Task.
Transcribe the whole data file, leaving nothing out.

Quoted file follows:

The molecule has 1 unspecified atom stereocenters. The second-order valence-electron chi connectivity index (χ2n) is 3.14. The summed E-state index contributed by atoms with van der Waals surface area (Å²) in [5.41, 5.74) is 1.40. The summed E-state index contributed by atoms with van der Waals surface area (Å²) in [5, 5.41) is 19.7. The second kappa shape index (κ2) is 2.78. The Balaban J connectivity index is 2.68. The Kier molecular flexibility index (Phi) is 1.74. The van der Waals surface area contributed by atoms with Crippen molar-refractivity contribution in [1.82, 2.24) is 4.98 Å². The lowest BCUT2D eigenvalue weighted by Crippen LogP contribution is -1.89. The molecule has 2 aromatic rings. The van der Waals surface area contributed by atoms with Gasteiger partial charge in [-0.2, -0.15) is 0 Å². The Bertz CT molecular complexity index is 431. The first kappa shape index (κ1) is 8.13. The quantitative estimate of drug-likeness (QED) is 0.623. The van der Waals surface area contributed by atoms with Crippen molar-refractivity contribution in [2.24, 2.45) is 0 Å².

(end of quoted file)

The molecule has 1 unspecified atom stereocenters. The second-order valence-electron chi connectivity index (χ2n) is 3.14. The summed E-state index contributed by atoms with van der Waals surface area (Å²) in [5.41, 5.74) is 1.40. The summed E-state index contributed by atoms with van der Waals surface area (Å²) in [5, 5.41) is 19.7. The second kappa shape index (κ2) is 2.78. The Balaban J connectivity index is 2.68. The Kier molecular flexibility index (Phi) is 1.74. The van der Waals surface area contributed by atoms with Crippen molar-refractivity contribution in [1.82, 2.24) is 4.98 Å². The lowest BCUT2D eigenvalue weighted by Crippen LogP contribution is -1.89. The molecule has 2 aromatic rings. The van der Waals surface area contributed by atoms with Gasteiger partial charge in [-0.2, -0.15) is 0 Å². The Bertz CT molecular complexity index is 431. The first kappa shape index (κ1) is 8.13. The quantitative estimate of drug-likeness (QED) is 0.623. The van der Waals surface area contributed by atoms with Crippen molar-refractivity contribution in [2.24, 2.45) is 0 Å².